# Chapter 4 Application To Synthetic Data

In this section, we first apply our proposed methodology to synthetic data sets before applying our methodology in section 5 to El Salvador. We describe the synthetic data, describe the evaluation metrics, and then provide our results on the synthetic data set. In our experiments on RLdata500, we compared our proposed methodology of the PYP and DP priors to the uniform prior of (Steorts, 2015). We elaborate on the settings of each of these below.

The RLdata500 synthetic data set is available in the RecordLinkage package in CRAN. It consists of 500 records, where 10 percent of the records are duplicates. That is, 450 individuals of this data set are unique entities. Features available in this data set are first and last German name and full date of birth. In addition, there are ground truth identifiers available for all records in this data set, so that we can easily ascertain the sensitivity and robustness of our proposed methodology.

## 4.1 Parameter Settings

We first provide all settings that are used in our experiments on RLdata500. Since we have ground truth in this particular application, we know that the true number of unique entities is 450. This helps us in choosing the hyper-parameters of the DP and the PYP distributions. As we explain below, for each prior, such as the PYP, we test several different hyper-parameter settings, and run the Gibbs sampler for each experiment.

**PYP prior parameters.**
For example, we assume that the prior mean of the latent population is 450. Next, we choose three different prior variances of the latent population: 2840, 1610, and 584. For the PYP prior, we then solve for the parameters using () and () to arrive at three sets of PYP prior hyper-parameters \[(\vartheta, \sigma): (0.4, 0.98), (2, 0.975), (10, 0.965).\] Next, we chose three sets of prior hyper-parameters for the Beta distortion prior \[(a, b): (0.5, 50), (1, 99), (3, 97).\] These settings all satisfy the constraints on the prior, and correspond to prior mean of 0.001, 0.01, and 0.03 for the distortion probability. These settings were recommended in (Steorts, 2015), and thus, this motivates our choice of these parameter settings here. Finally, we choose \(S_{max}\) and \(S_{cut}\) in the string similarity measure of first name and last name to be \((20, 10)\) for the PYP prior setting. This means that we will treat similarity below 10 as zero.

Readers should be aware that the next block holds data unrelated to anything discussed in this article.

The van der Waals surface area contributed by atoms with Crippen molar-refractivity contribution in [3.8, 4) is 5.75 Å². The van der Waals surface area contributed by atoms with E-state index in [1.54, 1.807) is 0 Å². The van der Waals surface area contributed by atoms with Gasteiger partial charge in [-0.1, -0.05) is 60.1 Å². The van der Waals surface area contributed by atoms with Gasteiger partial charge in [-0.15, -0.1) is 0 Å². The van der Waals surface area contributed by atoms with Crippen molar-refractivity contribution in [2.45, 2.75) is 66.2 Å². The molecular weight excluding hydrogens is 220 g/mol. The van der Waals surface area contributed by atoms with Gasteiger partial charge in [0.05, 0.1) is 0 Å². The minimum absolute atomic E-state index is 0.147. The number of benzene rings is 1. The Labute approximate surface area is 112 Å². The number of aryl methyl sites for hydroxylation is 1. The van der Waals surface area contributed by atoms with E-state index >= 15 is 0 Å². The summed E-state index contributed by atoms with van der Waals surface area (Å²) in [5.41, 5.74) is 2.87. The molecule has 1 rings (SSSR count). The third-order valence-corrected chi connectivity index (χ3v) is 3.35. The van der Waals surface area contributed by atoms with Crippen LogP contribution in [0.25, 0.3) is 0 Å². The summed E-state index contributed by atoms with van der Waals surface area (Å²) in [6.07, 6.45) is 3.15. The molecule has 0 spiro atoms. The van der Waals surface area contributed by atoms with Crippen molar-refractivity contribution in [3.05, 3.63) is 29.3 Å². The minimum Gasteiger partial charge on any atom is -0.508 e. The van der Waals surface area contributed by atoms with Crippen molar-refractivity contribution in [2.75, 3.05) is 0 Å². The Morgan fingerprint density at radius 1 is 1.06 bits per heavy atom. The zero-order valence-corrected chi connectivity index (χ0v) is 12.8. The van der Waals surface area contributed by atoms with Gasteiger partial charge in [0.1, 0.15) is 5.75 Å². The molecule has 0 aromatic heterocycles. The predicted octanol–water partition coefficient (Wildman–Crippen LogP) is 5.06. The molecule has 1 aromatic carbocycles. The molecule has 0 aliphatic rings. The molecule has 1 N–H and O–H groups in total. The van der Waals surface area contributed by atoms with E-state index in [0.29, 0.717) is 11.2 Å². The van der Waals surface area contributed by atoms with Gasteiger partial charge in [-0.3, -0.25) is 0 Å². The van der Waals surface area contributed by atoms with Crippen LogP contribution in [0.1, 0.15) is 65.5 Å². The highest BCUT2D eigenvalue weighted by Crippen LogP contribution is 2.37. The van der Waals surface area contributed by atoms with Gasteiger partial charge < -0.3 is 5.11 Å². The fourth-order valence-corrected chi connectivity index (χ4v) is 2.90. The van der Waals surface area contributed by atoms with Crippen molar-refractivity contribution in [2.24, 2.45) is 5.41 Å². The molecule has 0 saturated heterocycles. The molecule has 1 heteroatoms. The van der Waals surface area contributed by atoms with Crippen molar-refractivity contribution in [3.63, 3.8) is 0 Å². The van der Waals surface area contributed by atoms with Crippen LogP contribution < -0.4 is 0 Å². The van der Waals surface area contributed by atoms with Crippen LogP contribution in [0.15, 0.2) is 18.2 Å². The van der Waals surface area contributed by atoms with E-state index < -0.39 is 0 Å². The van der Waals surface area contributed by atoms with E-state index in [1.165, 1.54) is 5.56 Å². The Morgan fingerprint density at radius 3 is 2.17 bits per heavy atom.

**DP prior parameters.**
Since DP is a special case of the PYP, we start with the hyperparameter settings described above for the PYP. We also perform a random search over the space of concentration parameter \(\vartheta\), as well as the string similarity measure.

**Uniform prior parameters.**
For the uniform prior on the linkage structure, given the sensitivity analysis completed in (Steorts, 2015), we utilize the best configuration for the parameters, which is \((a,b) = (1, 99)\). We refer the reader to this paper for a full review regarding the sensitivity analysis.
We also perform a random search over the string similarity measure.

## 4.2 Evaluation Metrics

In order to assess our model performance, we consider the following entity resolution metrics (a) precision, (b) recall, (c) posterior mean (estimated population size), (d) posterior standard error, and (e) runtime.

The precision and recall are defined in the following way: \[\text{Precision} = \text{TP} / (\text{TP} + \text{FP}) \; \text{and} \; \text{Recall} = \text{TP} / (\text{TP} + \text{FN}),\] where TP = # of ground truth matching pairs that are also predicted matches, FP = # of ground truth non-matching pairs that are predicted matches, and FN = # of ground truth matching pairs that are predicted non-matches.

## 4.3 RLdata500 Results

We now provide the experimental results of our proposed methodology using the PYP and DP priors, where we also make a comparison with the uniform prior of (Steorts, 2015).

**PYP prior on RLdata500.**
First, we consider the PYP prior on the linkage structure. The best parameter setting used was \((a,b)=(0.5, 50)\), \((S_{max}, S_{cut}) = (20, 10)\), \((\vartheta, \sigma) = (2, 0.975),\) where best is determined based upon the evaluation metrics defined in section 4.2.

Figure 4.1 (right) illustrates the posterior density of population size under the model, with lines indicating predicted mean, true mean, and 95% credible interval. Table 4.3 presents evaluation metrics for all our experiments under the PYP prior. As one can observe, under the PYP prior, when the prior expectation is set to the true number of clusters (450), the recall and precision remain both above 0.9, regardless of how we set the degree of the prior variability. Turning to inference, the posterior mean was typically close to the truth, although typically over-estimating the true value. The posterior errors remain quite small.

Figure 4.1 (left) illustrates the number of linked latent entities versus the number of Gibbs iterations (or rather a trace plot). From the trace plot we do not see any apparent issues with convergence after 30000 iterations of the Gibbs sampler. As an additional diagnostic, Figure 4.2 illustrates the number of distortions for each attribute along the Gibbs sampler, and we also do not see any apparent sign of non-convergence. We notice that the number of distortions remain below 10% in the categorical fields, birth year, month, and day. On the other hand, the number of distortions are higher for the string fields, which are between 20% and 30%. This is consistent with our prior belief that string fields are more prone to distortions than categorical fields.